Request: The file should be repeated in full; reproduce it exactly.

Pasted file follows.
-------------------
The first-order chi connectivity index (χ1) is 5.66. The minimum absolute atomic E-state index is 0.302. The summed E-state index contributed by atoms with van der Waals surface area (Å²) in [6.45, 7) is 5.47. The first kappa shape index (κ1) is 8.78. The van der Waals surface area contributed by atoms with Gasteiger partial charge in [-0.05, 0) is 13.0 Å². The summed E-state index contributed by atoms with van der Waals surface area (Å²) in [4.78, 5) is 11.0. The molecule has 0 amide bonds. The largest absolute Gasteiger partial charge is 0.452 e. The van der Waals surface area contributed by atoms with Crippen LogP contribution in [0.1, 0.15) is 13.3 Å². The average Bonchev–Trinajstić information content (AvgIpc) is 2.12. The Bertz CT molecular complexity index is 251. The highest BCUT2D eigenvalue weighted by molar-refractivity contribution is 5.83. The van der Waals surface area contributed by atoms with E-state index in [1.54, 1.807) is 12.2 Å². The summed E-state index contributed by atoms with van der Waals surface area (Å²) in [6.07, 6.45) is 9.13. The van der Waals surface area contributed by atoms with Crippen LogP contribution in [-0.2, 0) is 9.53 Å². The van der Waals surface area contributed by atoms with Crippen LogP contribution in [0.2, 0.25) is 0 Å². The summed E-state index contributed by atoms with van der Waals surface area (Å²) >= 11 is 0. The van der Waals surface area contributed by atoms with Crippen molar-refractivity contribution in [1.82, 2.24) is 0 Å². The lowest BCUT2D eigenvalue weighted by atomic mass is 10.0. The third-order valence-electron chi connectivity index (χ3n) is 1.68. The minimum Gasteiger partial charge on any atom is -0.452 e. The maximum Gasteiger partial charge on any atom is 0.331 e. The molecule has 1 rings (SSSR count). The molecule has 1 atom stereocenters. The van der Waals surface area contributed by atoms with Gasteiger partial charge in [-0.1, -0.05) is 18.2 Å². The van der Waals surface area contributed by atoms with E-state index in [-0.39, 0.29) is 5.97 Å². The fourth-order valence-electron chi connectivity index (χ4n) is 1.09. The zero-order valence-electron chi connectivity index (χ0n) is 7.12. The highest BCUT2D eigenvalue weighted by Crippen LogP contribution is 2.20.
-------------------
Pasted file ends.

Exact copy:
The first-order chi connectivity index (χ1) is 5.66. The minimum absolute atomic E-state index is 0.302. The summed E-state index contributed by atoms with van der Waals surface area (Å²) in [6.45, 7) is 5.47. The first kappa shape index (κ1) is 8.78. The van der Waals surface area contributed by atoms with Gasteiger partial charge in [-0.05, 0) is 13.0 Å². The summed E-state index contributed by atoms with van der Waals surface area (Å²) in [4.78, 5) is 11.0. The molecule has 0 amide bonds. The largest absolute Gasteiger partial charge is 0.452 e. The van der Waals surface area contributed by atoms with Crippen LogP contribution in [0.1, 0.15) is 13.3 Å². The average Bonchev–Trinajstić information content (AvgIpc) is 2.12. The Bertz CT molecular complexity index is 251. The highest BCUT2D eigenvalue weighted by molar-refractivity contribution is 5.83. The van der Waals surface area contributed by atoms with E-state index in [1.54, 1.807) is 12.2 Å². The summed E-state index contributed by atoms with van der Waals surface area (Å²) in [6.07, 6.45) is 9.13. The van der Waals surface area contributed by atoms with Crippen LogP contribution in [-0.2, 0) is 9.53 Å². The van der Waals surface area contributed by atoms with Crippen LogP contribution in [0.2, 0.25) is 0 Å². The summed E-state index contributed by atoms with van der Waals surface area (Å²) >= 11 is 0. The van der Waals surface area contributed by atoms with Crippen molar-refractivity contribution in [1.82, 2.24) is 0 Å². The lowest BCUT2D eigenvalue weighted by atomic mass is 10.0. The third-order valence-electron chi connectivity index (χ3n) is 1.68. The minimum Gasteiger partial charge on any atom is -0.452 e. The maximum Gasteiger partial charge on any atom is 0.331 e. The molecule has 1 rings (SSSR count). The molecule has 1 atom stereocenters. The van der Waals surface area contributed by atoms with Gasteiger partial charge in [-0.1, -0.05) is 18.2 Å². The van der Waals surface area contributed by atoms with E-state index in [-0.39, 0.29) is 5.97 Å². The fourth-order valence-electron chi connectivity index (χ4n) is 1.09. The zero-order valence-electron chi connectivity index (χ0n) is 7.12. The highest BCUT2D eigenvalue weighted by Crippen LogP contribution is 2.20.